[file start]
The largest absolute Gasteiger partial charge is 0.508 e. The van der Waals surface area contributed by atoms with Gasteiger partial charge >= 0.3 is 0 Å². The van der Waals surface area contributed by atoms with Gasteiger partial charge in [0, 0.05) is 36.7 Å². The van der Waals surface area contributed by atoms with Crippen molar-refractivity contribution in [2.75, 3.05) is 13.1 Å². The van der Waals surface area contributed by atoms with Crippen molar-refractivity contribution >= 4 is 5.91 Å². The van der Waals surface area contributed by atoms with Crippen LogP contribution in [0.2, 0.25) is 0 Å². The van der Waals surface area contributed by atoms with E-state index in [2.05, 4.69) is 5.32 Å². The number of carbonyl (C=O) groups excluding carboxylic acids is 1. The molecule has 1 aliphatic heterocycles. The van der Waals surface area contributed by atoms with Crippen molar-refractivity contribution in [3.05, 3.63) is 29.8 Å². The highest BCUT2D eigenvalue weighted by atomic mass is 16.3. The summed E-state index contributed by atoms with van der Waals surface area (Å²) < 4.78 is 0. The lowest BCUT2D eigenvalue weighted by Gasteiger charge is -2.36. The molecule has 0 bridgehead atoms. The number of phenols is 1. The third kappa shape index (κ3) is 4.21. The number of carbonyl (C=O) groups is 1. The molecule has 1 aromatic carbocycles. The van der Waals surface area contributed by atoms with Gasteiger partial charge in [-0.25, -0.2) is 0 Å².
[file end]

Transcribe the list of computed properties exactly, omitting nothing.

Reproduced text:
The largest absolute Gasteiger partial charge is 0.508 e. The van der Waals surface area contributed by atoms with Gasteiger partial charge >= 0.3 is 0 Å². The van der Waals surface area contributed by atoms with Gasteiger partial charge in [0, 0.05) is 36.7 Å². The van der Waals surface area contributed by atoms with Crippen molar-refractivity contribution in [2.75, 3.05) is 13.1 Å². The van der Waals surface area contributed by atoms with Crippen molar-refractivity contribution >= 4 is 5.91 Å². The van der Waals surface area contributed by atoms with Crippen LogP contribution in [0.2, 0.25) is 0 Å². The van der Waals surface area contributed by atoms with E-state index in [2.05, 4.69) is 5.32 Å². The number of carbonyl (C=O) groups excluding carboxylic acids is 1. The molecule has 1 aliphatic heterocycles. The van der Waals surface area contributed by atoms with Crippen molar-refractivity contribution in [3.05, 3.63) is 29.8 Å². The highest BCUT2D eigenvalue weighted by atomic mass is 16.3. The summed E-state index contributed by atoms with van der Waals surface area (Å²) < 4.78 is 0. The lowest BCUT2D eigenvalue weighted by Gasteiger charge is -2.36. The molecule has 0 bridgehead atoms. The number of phenols is 1. The third kappa shape index (κ3) is 4.21. The number of carbonyl (C=O) groups is 1. The molecule has 1 aromatic carbocycles. The van der Waals surface area contributed by atoms with Gasteiger partial charge in [-0.25, -0.2) is 0 Å².